North America is the
northern continent of the Americas, situated in the Earth's northern hemisphere and in the western hemisphere. It is bordered on the north by the Arctic Ocean, on the east by the North Atlantic Ocean, on the southeast by the Caribbean Sea, and on the west by the North Pacific Ocean; South America lies to
North America covers an area
of about 24,709,000 square kilometers (9,540,000
square miles), about 4.8% of the planet's surface or about 16.5% of
its land area. As of July 2008, its population
was estimated at nearly 529 million
people. It is the third-largest
area, following Asia
, and the fourth in population after Asia
, and Europe
South America are generally accepted as having been named after the
Italian explorer Amerigo
Vespucci by the German cartographers Martin Waldseemüller and Matthias Ringmann.
explored South America between 1497 and 1502, was the first
European to suggest that the Americas were not the East Indies
, but a different landmass previously
unknown by Europeans. In 1507, Waldseemüller produced a world map,
in which he placed the word "America" on the continent of South
America, in the middle of what is today Brazil. He explained the
rationale for the name in the accompanying book Cosmographiae
- ab Americo inventore ... quasi Americi terram sive
Americam (from Americus the discoverer ... as if it were the
land of Americus, thus America).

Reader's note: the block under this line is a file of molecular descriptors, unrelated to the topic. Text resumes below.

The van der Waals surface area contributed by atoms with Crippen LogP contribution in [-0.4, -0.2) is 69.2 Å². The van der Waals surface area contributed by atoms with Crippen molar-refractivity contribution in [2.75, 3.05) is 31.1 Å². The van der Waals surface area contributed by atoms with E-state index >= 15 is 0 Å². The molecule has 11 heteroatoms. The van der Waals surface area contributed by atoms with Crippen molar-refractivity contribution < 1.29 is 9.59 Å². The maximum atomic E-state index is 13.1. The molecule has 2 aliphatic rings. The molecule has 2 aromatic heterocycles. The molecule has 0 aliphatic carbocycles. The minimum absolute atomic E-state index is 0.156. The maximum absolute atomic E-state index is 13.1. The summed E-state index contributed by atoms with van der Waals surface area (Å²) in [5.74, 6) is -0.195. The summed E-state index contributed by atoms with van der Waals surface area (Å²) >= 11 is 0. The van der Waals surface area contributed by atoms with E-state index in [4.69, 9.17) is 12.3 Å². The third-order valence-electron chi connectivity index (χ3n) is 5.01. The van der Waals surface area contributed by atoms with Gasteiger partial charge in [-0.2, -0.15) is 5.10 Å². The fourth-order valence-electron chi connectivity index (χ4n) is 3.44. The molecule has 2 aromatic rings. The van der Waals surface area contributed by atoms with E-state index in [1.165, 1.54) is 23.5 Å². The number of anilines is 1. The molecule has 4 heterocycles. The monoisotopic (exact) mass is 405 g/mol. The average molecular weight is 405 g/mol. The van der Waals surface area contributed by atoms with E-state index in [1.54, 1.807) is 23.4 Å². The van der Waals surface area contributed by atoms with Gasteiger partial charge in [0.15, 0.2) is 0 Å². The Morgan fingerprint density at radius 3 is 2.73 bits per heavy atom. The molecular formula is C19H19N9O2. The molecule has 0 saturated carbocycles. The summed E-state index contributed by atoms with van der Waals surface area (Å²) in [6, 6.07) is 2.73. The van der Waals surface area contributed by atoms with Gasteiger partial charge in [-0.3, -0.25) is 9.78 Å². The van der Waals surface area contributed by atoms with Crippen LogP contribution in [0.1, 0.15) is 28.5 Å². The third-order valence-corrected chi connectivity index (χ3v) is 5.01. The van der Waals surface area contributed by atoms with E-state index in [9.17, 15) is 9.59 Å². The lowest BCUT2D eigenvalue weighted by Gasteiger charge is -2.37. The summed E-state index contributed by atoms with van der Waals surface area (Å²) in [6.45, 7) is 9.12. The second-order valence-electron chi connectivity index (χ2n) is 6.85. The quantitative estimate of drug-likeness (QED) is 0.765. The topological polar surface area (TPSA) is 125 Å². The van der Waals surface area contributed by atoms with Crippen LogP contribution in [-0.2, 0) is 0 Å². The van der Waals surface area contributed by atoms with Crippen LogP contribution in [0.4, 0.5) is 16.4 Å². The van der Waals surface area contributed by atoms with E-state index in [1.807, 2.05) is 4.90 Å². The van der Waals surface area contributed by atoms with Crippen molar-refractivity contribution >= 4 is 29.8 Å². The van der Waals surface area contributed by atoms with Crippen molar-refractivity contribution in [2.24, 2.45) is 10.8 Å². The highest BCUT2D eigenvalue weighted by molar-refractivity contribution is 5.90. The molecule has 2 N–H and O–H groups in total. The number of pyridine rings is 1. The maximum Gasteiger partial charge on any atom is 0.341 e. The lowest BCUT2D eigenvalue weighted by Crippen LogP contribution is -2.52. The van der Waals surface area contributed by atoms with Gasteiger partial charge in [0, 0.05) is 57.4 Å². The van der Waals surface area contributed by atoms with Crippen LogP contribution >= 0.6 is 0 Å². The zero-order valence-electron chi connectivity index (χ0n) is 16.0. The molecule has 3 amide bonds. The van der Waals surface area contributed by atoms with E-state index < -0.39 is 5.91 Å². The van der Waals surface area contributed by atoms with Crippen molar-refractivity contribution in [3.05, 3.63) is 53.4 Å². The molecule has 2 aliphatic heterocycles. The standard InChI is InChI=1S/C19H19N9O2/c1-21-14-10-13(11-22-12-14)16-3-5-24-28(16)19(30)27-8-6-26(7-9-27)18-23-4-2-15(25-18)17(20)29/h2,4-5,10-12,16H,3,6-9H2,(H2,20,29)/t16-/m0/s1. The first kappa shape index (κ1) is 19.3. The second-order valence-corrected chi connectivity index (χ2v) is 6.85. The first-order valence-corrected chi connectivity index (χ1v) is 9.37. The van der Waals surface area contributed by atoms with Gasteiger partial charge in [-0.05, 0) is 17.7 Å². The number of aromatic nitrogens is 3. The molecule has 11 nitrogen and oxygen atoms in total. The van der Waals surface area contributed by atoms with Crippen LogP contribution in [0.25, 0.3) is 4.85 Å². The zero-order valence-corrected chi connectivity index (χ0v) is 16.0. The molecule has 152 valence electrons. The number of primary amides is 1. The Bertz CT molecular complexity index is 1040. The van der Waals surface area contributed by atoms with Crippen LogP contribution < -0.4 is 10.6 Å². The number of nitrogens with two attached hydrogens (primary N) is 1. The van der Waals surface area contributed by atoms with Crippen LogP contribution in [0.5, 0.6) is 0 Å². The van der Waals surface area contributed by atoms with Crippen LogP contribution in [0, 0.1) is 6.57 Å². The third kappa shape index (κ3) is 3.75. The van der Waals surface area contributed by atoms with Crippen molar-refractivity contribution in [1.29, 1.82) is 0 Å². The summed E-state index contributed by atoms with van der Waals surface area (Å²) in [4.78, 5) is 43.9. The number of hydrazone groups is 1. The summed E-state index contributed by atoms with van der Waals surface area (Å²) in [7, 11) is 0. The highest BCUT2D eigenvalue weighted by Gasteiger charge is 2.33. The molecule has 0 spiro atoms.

For Waldseemüller, no one should object to the naming of the land
after its discoverer. He used the Latinized version of Vespucci's
name (Americus Vespucius), but in its feminine form "America",
following the examples of "Europa" and "Asia".
Later, when other mapmakers added North America, they extended the
original name to it as well: in 1538, Gerard Mercator
used the name America to all
of the Western Hemisphere on his world map.
Some argue that the convention is to use the surname for naming
discoveries except in the case of royalty and so a derivation from
"Amerigo Vespucci" could be problematic. Ricardo Palma (1949)
proposed a derivation from the "Amerrique" mountains of Central
America—Vespucci was the first to discover South America and the
mountains of Central America, which connected
his discoveries to those of Christopher Columbus
Alfred E. Hudd proposed a theory in 1908 that the continents are
named after a Welsh merchant named Richard Amerike
from Bristol, who is
believed to have financed John Cabot
voyage of discovery from England to Newfoundland in 1497. A
minutely explored belief that has been advanced is that America was
named for a Spanish sailor bearing the ancient Visigothic
name of 'Amairick'. Another is that
the name is rooted in a Native American
North America is the source of much of what humanity knows about
periods. The geographic
area that would later become the United States has been the source
of more varieties of dinosaurs
other modern country. According to paleontologist
Peter Dodson, this is primarily
due to stratigraphy, climate and geography, human resources, and
history. Much of the Mesozoic Era
represented by exposed outcrops in the many arid regions of the